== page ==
Do You Suck at Pushups? Read This...
August 19, 2020
When I was training for rescue swimmer school, I used to have a recurring dream where I could effortlessly do pushups, I felt weightless! About once a week I would wake up to find out that I was in fact not a pushups god and would settle into the reality that I could realistically do about 40 pushups, maybe 45 on a good day. At the time, the elusive number I had to hit was 50 pushups. 50 was the minimum I needed to pass the PT in test for USCG Helicopter Rescue Swimmer School. This was only the minimum, however I had heard from past students that the instructors loved to miscount or dock a few pushups for poor form. I knew I needed to be closer to 60. Eventually I was able to reach 60 pushups and breezed through the PT test in rescue swimmer school.
If you’re like me, you’re probably struggling to get your pushup numbers up. That’s why I’m writing this! I want to divulge some of the workouts and training strategies that have worked for me, so you don’t have to waste your time trying workouts and strategies that don’t work. Recently I went from about 60 pushups max to anywhere from 80-90 depending on the day!
If you’ve been plateauing with your pushups, that’s a sign you need to change up your tactics. Although you may think doing more pushups more often would be the solution to getting better, that’s not the case. You likely need to start mixing in other styles of PT and weightlifting to change the stress on your muscles and build overall strength. If what I described sounds like you, time to mix it up!
For the next four weeks, limit your PT to 1 day a week and start hitting the weight room. Do bench press, chest flies, dumbbell flies, overhead shoulder presses, triceps dips (with weight), weighted pull-ups and any other weight exercise that works your arms, chest and upper body. You should be doing anywhere from 3-5 sets depending on the day with reps of 15-8. I’m not going to go into specifics on this, since it depends on your position in any given training cycle. If you need exact direction, you should just get Win the Summer or try some coaching with me, but I digress. This should be in the form of 2-3 weight session through the week. You can still train your cardiovascular system during this time via swimming and running, just give the PT a rest and restrict it to once a week.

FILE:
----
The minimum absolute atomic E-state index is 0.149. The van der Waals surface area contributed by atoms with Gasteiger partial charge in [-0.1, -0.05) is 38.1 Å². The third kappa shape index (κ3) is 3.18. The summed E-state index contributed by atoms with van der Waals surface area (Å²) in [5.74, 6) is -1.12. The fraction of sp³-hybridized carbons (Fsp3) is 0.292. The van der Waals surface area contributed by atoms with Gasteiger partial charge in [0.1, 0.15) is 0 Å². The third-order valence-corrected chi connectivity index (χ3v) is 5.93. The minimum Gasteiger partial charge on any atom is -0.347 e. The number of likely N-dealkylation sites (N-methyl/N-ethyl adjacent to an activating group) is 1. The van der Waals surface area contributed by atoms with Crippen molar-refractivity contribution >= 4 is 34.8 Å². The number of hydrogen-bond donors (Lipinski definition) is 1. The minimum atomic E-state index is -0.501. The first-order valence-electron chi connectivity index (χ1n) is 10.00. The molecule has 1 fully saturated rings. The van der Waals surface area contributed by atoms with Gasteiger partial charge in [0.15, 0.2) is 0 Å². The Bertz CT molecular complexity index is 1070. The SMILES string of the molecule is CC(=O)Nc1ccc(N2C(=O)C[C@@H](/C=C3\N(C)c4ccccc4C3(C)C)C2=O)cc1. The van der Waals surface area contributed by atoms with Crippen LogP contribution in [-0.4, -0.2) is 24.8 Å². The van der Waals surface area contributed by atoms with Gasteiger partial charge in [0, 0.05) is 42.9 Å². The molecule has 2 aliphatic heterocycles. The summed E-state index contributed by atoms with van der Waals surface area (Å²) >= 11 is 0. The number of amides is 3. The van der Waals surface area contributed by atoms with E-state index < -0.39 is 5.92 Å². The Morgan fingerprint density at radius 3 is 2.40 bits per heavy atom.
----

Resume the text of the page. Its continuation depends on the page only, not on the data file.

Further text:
After those four weeks go into a mix of weights and PT, increase your PT session to 3-4 times a week and decrease the lifting to 1-2. In those PT sessions you should be doing high intensity work with high reps per workout. The best way I’ve found to do that is through PT pyramids. Here’s an example of a PT pyramid workout.
Set 1: 5 pushup, 5 flutter kicks, 1 pull-up
Set 2: 10 pushups, 10 flutter kicks, 2 pull-ups
Set 3: 15 pushups, 15 flutter kicks, 3 pull-ups
Set 4: 20 pushups, 20 flutter kicks, 4 pull-ups
Set 5: 25 pushups, 25 flutter kicks, 5 pull-ups
Set 6: 20 pushups, 20 flutter kicks, 4 pull-ups
Set 7: 15 pushups, 15 flutter kicks, 3 pull-ups
Set 8: 10 pushups, 10 flutter kicks 2, pull-ups
Set 9: 5 pushup, 5 flutter kicks 1, pull-ups
You can also do PT in various rounds with a given rest period or no rest period between sets. Here’s another example.
PT: Do 6 rounds
15 flutter kicks with hands on shoulders
10 wide grip pushups
Rest 45-60 seconds between laps
You can get creative with these types of workouts, just remember the goal is to get a high volume of PT in with a short rest period. You can do this for another 3-4 weeks. After you do that, give your body a week to rest and try a PT test. You will see significant improvements in your PT scores if you follow these instructions.